Anonymous review of Lime Wood
Spotting wild ponies and singing loudly to the Glee soundtrack in glorious evening sunshine isn’t a bad way to pass the time in the mother of all traffic jams. But then this is a Friday evening, and we are heading to Lyndhurst. Yet it is with peckers up that we turn off the Beaulieu Road to Lime Wood. In the style of the best country house hotel arrivals, we approach a suitably patrician Georgian house in golden stone along a sweeping drive flanked by well-tended lawns. Perfection. All we need is a dashingly handsome young man in a slightly self-conscious tweed cap to take our bags. Ah yes, there he is. Next, cheery front-of-housers joke with the children, ignoring chocolatey faces and bare feet. Lime Wood, you do welcomes very well indeed.
The new owners spent five years and untold millions creating a destination that offers the last word in out-of-town indulgence. The kind of place to spend your bonus admiring a beautiful view, pretending to be country types without leaving your freestanding bath. Lime Wood’s setting is stunning, and the building was handsome even before extensive remodeling, which has resulted in a fabulous central atrium with a retractable roof.
Imaginative annexes have been added to the 29-bedroom property, and an enormous spa, more Champneys than Chiva Som, is set to be booked solid by locals. The gardens are not yet mature, but are spectacular, and showcase excellent sculptures. Inside, David Collins’ decor has won awards, and is what I’d describe as Hotel Costes meets Daylesford: lots of silk upholstery in cool subdued colours and rustic touches applied with exquisite taste in Farrow & Ball. There’s even a basement billiard room with cigars and a massive screen for Sky Sports. The place simply reeks of cash.
And here are we with our mismatched luggage, too-cool 10-year-old tomboy and hot-pant-wearing four year old, alongside my exuberant entrepreneur Mr Smith. ‘This isn’t a business venture, this is a trophy asset,’ he decrees in less-than-subtle tones as we’re shown to our quarters. Is it a little house? A maisonette? Or a duplex? I’m not sure of terminology to suit such rarified surroundings, but there’s a rather lovely sitting room with a massive sofabed for the girls, French windows opening onto our own terrace, and the forest beyond. Upstairs, an opulent master suite displays an orgy of cushions on the bed and just as exrtravagant an array of fluffy towels in the bathroom.
After my second glass of complimentary wine, I declare our little corner of Lime Wood ‘New England show home’ in look. White painted slatted walls, exposed eaves, sisal matting, everything gleaming, no detail overlooked. (Actually, they forgot a corkscrew, but the nice tweed-capped chap soon puts that right.) There’s even fresh fruit and reference books to identify the local trees and tips on how to forage for mushrooms. Yes, there are two massive plasma TVs, but the kids are champing at the bit to choose from a rainbow of borrowable Hunter wellies and bikes. As there are not yet child seats or stabilisers, Mr Smith rediscovers the lost art of the ‘backie’ and we’re off.
Enid Blyton would be proud as we pedal away in the early evening sun, our cheery faces glowing as we explore cycle paths galore. A corner of England where sturdy ponies with fluffy hooves roam freely is undeniably special, especially when you can cycle energetically and safely down country lanes. And thankfully, as after 20 minutes our muscles start to burn, when it even promises world-class cocktails within reach.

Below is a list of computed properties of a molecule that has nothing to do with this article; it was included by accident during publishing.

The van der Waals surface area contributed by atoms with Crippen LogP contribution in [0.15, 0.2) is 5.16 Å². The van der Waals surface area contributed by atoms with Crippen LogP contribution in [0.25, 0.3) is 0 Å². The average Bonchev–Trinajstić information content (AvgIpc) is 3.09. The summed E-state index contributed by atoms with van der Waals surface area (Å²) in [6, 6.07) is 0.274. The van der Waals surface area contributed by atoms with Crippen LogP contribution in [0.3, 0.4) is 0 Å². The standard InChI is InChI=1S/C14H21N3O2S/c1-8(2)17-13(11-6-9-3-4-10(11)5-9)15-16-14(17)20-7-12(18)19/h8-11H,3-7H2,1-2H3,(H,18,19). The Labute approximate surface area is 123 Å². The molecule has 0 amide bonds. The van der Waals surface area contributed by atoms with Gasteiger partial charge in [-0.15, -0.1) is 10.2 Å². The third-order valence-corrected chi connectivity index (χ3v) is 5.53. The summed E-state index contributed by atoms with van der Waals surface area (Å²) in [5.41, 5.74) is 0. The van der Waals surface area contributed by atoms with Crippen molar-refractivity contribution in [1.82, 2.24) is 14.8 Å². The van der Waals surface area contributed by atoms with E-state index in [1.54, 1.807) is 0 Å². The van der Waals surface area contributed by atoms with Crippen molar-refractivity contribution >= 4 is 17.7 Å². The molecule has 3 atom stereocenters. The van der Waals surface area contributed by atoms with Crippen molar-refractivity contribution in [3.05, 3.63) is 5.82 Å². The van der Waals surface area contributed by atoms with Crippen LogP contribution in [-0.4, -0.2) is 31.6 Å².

Mealtimes are when hotels show their mettle, never more so than when they sell themselves as luxury hotels that actively welcome children. This isn’t a nursery tea and babysitters kind of place (though they are available) – no, this is a grown-up environment that is genuinely friendly towards kids. It’s a tricky path to navigate, and I heartily applaud any establishment that succeeds. There are two restaurants – the Scullery, for fantastic breakfasts, lunches and relaxed suppers, and also a full-on posh-crockery formal dining – and unusually, kids are welcome at both.
Dithering over cocktails in the atrium, we munch on olives as big as the gobstoppers we buy the next day in Lyndhurst’s Ye Olde Sweet Shoppe. From the all-adult, well-dressed clientele in the smart dining room, we consider stage exit left to the Scullery. Yet, feeling it our duty to you dear Mr & Mrs Smith reader to sample that tasting menu, we stay committed. Yes, we’re going Michelin-starred all for you. At this point we meet Lime Wood’s star, Cedric, the charming Belgian maître d’. Proffering not just top-drawer amuses bouches, he also suggests that our family might like the best table in the hotel… Seats at the chef’s table in the kitchen – a rare privilege, of course – and the best of the menus accompanied by the theatre of watching the chefs at work. It is a masterstroke of diplomacy and bonhomie.
In the sepia tint of this uncharacteristically clement spring weather, we turn back the clock to 1950, and go crab fishing on Mudeford Quay. Next thing we’re riding horses through the kind of ancient forest that Robin and his merry men would have happily capered about in. How comforting that should the heavens open, we could head back to Lime Wood, settle back against the scatter cushions, book a massage, and order tip-top room service. There’s no question that Lime Wood is a hotel prepared to go to any length to ensure its guests, whatever age, get what they want. It’s not what you’d call understated, and neither – having counted the Porsches and Ferraris in the car park – are its guests. But Lime Wood delivers on its promise of luxury, with genuine friendliness, and a damn-fine melon martinis. Welcome, ladies and gents, to the Nouveau Forêt.